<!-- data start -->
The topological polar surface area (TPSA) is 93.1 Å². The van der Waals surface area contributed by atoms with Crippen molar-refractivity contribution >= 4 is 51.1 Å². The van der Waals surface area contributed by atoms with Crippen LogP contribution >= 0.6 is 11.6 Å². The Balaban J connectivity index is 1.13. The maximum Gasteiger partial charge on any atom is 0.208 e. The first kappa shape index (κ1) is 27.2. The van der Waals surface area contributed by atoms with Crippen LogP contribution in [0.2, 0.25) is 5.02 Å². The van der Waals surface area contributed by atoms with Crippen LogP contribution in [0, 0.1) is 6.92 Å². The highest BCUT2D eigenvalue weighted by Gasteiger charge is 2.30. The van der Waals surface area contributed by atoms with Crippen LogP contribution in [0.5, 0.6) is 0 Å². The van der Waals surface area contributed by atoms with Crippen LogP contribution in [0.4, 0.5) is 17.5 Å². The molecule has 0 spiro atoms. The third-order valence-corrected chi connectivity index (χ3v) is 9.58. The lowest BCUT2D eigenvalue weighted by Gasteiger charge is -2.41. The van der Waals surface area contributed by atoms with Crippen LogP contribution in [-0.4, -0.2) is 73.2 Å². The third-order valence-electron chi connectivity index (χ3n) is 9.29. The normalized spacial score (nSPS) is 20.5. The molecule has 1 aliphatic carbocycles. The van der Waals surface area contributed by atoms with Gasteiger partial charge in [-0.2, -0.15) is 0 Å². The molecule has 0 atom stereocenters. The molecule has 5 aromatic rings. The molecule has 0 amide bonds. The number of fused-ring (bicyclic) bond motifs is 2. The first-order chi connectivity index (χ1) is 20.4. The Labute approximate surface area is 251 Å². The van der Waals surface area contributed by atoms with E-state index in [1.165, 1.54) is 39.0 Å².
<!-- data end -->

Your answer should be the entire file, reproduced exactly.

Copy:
The topological polar surface area (TPSA) is 93.1 Å². The van der Waals surface area contributed by atoms with Crippen molar-refractivity contribution >= 4 is 51.1 Å². The van der Waals surface area contributed by atoms with Crippen LogP contribution >= 0.6 is 11.6 Å². The Balaban J connectivity index is 1.13. The maximum Gasteiger partial charge on any atom is 0.208 e. The first kappa shape index (κ1) is 27.2. The van der Waals surface area contributed by atoms with Crippen LogP contribution in [0.2, 0.25) is 5.02 Å². The van der Waals surface area contributed by atoms with Crippen LogP contribution in [0, 0.1) is 6.92 Å². The highest BCUT2D eigenvalue weighted by Gasteiger charge is 2.30. The van der Waals surface area contributed by atoms with Crippen LogP contribution in [0.5, 0.6) is 0 Å². The van der Waals surface area contributed by atoms with Crippen LogP contribution in [0.4, 0.5) is 17.5 Å². The molecule has 0 spiro atoms. The third-order valence-corrected chi connectivity index (χ3v) is 9.58. The lowest BCUT2D eigenvalue weighted by Gasteiger charge is -2.41. The van der Waals surface area contributed by atoms with Crippen LogP contribution in [-0.4, -0.2) is 73.2 Å². The third-order valence-electron chi connectivity index (χ3n) is 9.29. The normalized spacial score (nSPS) is 20.5. The molecule has 1 aliphatic carbocycles. The van der Waals surface area contributed by atoms with Gasteiger partial charge in [-0.2, -0.15) is 0 Å². The molecule has 0 atom stereocenters. The molecule has 5 aromatic rings. The molecule has 0 amide bonds. The number of fused-ring (bicyclic) bond motifs is 2. The first-order chi connectivity index (χ1) is 20.4. The Labute approximate surface area is 251 Å². The van der Waals surface area contributed by atoms with E-state index in [1.165, 1.54) is 39.0 Å².